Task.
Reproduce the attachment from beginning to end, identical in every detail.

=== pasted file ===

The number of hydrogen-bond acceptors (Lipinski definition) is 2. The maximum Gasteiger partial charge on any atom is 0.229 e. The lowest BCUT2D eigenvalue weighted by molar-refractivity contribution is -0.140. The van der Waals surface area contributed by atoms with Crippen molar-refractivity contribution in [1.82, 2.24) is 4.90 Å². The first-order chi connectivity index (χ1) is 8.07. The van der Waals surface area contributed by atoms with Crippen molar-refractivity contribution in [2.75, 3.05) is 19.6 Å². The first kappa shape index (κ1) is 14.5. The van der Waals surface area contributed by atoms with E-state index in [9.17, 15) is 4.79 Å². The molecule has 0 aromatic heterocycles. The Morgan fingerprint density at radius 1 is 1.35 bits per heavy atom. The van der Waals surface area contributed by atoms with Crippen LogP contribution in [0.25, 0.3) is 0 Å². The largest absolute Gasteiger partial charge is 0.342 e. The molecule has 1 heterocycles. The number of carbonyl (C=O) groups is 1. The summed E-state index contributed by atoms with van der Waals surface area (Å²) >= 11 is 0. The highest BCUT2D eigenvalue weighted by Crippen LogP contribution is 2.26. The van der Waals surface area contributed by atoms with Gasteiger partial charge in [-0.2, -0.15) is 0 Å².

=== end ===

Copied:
The number of hydrogen-bond acceptors (Lipinski definition) is 2. The maximum Gasteiger partial charge on any atom is 0.229 e. The lowest BCUT2D eigenvalue weighted by molar-refractivity contribution is -0.140. The van der Waals surface area contributed by atoms with Crippen molar-refractivity contribution in [1.82, 2.24) is 4.90 Å². The first-order chi connectivity index (χ1) is 8.07. The van der Waals surface area contributed by atoms with Crippen molar-refractivity contribution in [2.75, 3.05) is 19.6 Å². The first kappa shape index (κ1) is 14.5. The van der Waals surface area contributed by atoms with E-state index in [9.17, 15) is 4.79 Å². The molecule has 0 aromatic heterocycles. The Morgan fingerprint density at radius 1 is 1.35 bits per heavy atom. The van der Waals surface area contributed by atoms with Crippen LogP contribution in [0.25, 0.3) is 0 Å². The largest absolute Gasteiger partial charge is 0.342 e. The molecule has 1 heterocycles. The number of carbonyl (C=O) groups is 1. The summed E-state index contributed by atoms with van der Waals surface area (Å²) >= 11 is 0. The highest BCUT2D eigenvalue weighted by Crippen LogP contribution is 2.26. The van der Waals surface area contributed by atoms with Gasteiger partial charge in [-0.2, -0.15) is 0 Å².